The poem gives us a wonderful record of a time before record-keeping — a time when “history” was an ongoing tradition of stories, poems, and songs. In fact, there seems to have been little or no distinction in people’s minds between “history,” “fable,” “art,” “religion,” and “philosophy,” or even between “reality” and “fiction.” If something could exist in the imagination, then it was “real” in the only way that mattered to the Greeks, and if it could be remembered and passed along from one imagination to another, then it could become part of the culture, part of what would later be called “literature.”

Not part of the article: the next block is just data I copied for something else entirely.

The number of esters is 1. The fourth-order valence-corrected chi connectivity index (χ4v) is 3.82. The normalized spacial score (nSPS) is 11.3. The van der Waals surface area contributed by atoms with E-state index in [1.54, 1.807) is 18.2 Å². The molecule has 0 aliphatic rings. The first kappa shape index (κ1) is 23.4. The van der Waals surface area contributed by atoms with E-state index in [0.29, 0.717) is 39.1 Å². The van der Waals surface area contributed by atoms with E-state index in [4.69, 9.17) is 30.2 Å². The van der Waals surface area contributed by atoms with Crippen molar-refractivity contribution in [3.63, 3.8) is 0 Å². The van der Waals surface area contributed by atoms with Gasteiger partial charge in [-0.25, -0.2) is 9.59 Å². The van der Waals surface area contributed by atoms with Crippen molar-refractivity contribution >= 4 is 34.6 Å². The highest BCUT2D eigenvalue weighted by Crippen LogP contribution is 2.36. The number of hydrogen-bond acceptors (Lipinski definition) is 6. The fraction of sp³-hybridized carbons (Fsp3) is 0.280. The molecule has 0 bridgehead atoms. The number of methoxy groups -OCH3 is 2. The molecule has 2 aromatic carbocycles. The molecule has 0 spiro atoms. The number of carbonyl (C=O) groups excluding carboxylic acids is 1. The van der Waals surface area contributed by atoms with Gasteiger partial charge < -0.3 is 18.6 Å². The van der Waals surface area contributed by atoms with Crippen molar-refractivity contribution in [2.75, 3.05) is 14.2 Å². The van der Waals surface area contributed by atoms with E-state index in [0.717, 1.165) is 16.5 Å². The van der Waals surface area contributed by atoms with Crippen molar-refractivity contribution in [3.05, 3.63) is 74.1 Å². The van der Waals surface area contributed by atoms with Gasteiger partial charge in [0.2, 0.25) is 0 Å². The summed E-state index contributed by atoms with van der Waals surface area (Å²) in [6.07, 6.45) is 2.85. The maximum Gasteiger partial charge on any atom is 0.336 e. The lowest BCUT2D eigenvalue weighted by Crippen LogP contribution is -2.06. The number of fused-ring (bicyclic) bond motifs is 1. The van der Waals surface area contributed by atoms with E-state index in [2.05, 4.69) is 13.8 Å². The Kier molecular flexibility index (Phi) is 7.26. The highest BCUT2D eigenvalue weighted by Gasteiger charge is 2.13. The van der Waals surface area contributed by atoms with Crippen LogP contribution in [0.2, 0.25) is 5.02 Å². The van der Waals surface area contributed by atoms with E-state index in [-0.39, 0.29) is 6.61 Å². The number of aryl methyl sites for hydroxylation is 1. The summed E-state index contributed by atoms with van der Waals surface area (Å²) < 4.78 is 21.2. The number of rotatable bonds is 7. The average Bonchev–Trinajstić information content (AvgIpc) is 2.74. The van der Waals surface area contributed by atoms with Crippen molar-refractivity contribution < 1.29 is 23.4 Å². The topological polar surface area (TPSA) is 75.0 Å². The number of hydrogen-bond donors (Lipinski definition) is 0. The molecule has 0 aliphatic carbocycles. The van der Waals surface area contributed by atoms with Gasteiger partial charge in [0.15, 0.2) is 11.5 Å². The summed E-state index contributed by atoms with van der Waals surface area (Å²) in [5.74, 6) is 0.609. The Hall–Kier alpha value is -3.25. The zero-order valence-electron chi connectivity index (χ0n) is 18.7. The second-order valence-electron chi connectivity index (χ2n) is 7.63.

Paper 2, “Becoming Literate,” calls on you to think about the way that a culture changes — and, in some ways, doesn’t change — when its language attains written form. Suddenly all sorts of new questions arise: When is something important enough to record in writing . . . or, sometimes, when is something unimportant enough to record in writing, rather than commit to memory? Who gets to learn the skills of reading and writing, and what kind of status is gained, or lost? What happens to the culture’s (or the individual’s) powers of memory and imagination? How are the lines between truth and non-truth redrawn?